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dc.contributor.advisorDaniel Bolonen_US
dc.contributor.authorSamant, Neha S.
dc.date.accessioned2023-02-24T14:29:34Z
dc.date.available2023-02-24T14:29:34Z
dc.date.issued2023-01-24
dc.identifier.doi10.13028/bfwf-3a16en_US
dc.identifier.urihttp://hdl.handle.net/20.500.14038/51719
dc.description.abstractInteraction of mutations is ubiquitous in understanding protein fitness landscapes. Fitness landscapes are critical in understanding protein evolution and drug resistance. I aim to elucidate functional consequences of mutations in viral proteins. Retroviral proteases cleave highly diverse substrates, for example, HIV-1 protease (PR) cleaves dramatically different cleavage sites, making it a challenging and interesting system to investigate epistasis. Epistasis also plays an important role in shaping the emergence and evolution of drug resistance, for example in Oseltamivir resistance in Influenza A virus (IAV). To systematically investigate interaction of mutations in important proteins of RNA viruses, we used a mutational scanning approach, EMPIRIC, to investigate the fitness landscape of cleavage sites of HIV-1 PR. We observed that the cleavage sites had higher preferences for hydrophobic and aromatic amino acids. We also observed that negatively charged amino acids are preferred at positions distal to the scissile bond, where these positions are not involved in binding in the PR active site. Studying the fitness landscapes revealed that biophysical features and context-dependencies both mediate cutting of the cleavage sites. However, in-depth analysis of long-range and short-range contextuality would provide further insights on functional determinants of PR cleavage. I also explored the interaction of mutations in the neuraminidase (NA) of influenza A virus in response to inhibitor oseltamivir and identified positive epistasis between drug resistant mutation and a permissive mutation. Our data revealed the potential of epistasis in the evolution of drug resistance in circulating viruses. In summary, these studies provide a framework to examine evolutionary constraints and biochemical mechanisms of viral proteins that can contribute to the evolution of drug resistance.en_US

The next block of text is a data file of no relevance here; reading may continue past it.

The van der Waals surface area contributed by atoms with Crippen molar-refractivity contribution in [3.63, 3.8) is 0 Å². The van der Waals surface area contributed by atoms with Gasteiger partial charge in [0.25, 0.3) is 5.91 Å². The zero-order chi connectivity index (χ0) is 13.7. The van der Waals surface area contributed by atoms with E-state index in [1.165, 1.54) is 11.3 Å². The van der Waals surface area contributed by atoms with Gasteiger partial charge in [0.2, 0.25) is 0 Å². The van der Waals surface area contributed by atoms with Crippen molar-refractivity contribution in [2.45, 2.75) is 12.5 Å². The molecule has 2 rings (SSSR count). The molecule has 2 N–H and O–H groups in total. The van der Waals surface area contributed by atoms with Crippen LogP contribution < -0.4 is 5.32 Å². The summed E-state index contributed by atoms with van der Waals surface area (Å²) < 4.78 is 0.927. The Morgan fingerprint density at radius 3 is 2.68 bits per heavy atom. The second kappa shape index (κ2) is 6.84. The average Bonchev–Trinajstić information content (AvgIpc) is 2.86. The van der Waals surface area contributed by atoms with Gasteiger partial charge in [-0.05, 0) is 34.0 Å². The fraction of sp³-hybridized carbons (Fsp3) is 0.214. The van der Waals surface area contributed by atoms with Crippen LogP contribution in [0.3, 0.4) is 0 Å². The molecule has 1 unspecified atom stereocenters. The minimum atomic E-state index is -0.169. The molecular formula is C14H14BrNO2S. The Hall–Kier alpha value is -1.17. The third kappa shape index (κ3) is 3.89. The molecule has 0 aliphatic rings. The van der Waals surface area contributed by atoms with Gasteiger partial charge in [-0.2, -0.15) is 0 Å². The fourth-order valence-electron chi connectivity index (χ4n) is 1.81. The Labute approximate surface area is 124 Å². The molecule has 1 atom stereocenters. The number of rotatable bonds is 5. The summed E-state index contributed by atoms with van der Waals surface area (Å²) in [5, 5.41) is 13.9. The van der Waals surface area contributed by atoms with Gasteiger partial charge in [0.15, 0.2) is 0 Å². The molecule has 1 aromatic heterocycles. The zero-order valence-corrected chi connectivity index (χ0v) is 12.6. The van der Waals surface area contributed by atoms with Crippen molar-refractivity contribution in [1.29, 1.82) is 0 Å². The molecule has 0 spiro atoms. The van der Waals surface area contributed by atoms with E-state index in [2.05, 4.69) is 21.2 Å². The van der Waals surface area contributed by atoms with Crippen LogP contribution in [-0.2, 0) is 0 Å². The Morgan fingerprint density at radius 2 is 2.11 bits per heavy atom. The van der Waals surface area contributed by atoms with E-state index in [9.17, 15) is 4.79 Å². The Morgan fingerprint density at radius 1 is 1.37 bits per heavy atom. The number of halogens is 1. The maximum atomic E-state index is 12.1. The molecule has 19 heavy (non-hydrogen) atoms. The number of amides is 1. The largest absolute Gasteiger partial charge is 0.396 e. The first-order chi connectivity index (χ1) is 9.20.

dc.language.isoen_USen_US
dc.publisherUMass Chan Medical Schoolen_US
dc.rightsCopyright © 2023 Samanten_US
dc.rights.urihttps://creativecommons.org/licenses/by-nc/4.0/en_US
dc.subjectFitness landscapeen_US
dc.subjectHIVen_US
dc.subjectIAVen_US
dc.subjectFACSen_US
dc.subjectNext-generation sequencingen_US
dc.subjectEMPIRICen_US
dc.subjectsaturation mutagenesisen_US
dc.subjectcleavage sitesen_US
dc.subjectHIV-1 Proteaseen_US
dc.titleInvestigating the role of mutational interdependencies on viral protein function and the evolution of drug resistanceen_US
dc.typeDoctoral Dissertationen_US
refterms.dateFOA2023-02-24T14:29:34Z
atmire.contributor.authoremailneha.samant@umassmed.eduen_US
dc.contributor.departmentBiochemistry and Molecular Biotechnologyen_US
dc.description.thesisprogramInterdisciplinaryen_US
dc.identifier.orcid0000-0002-9514-0705en_US


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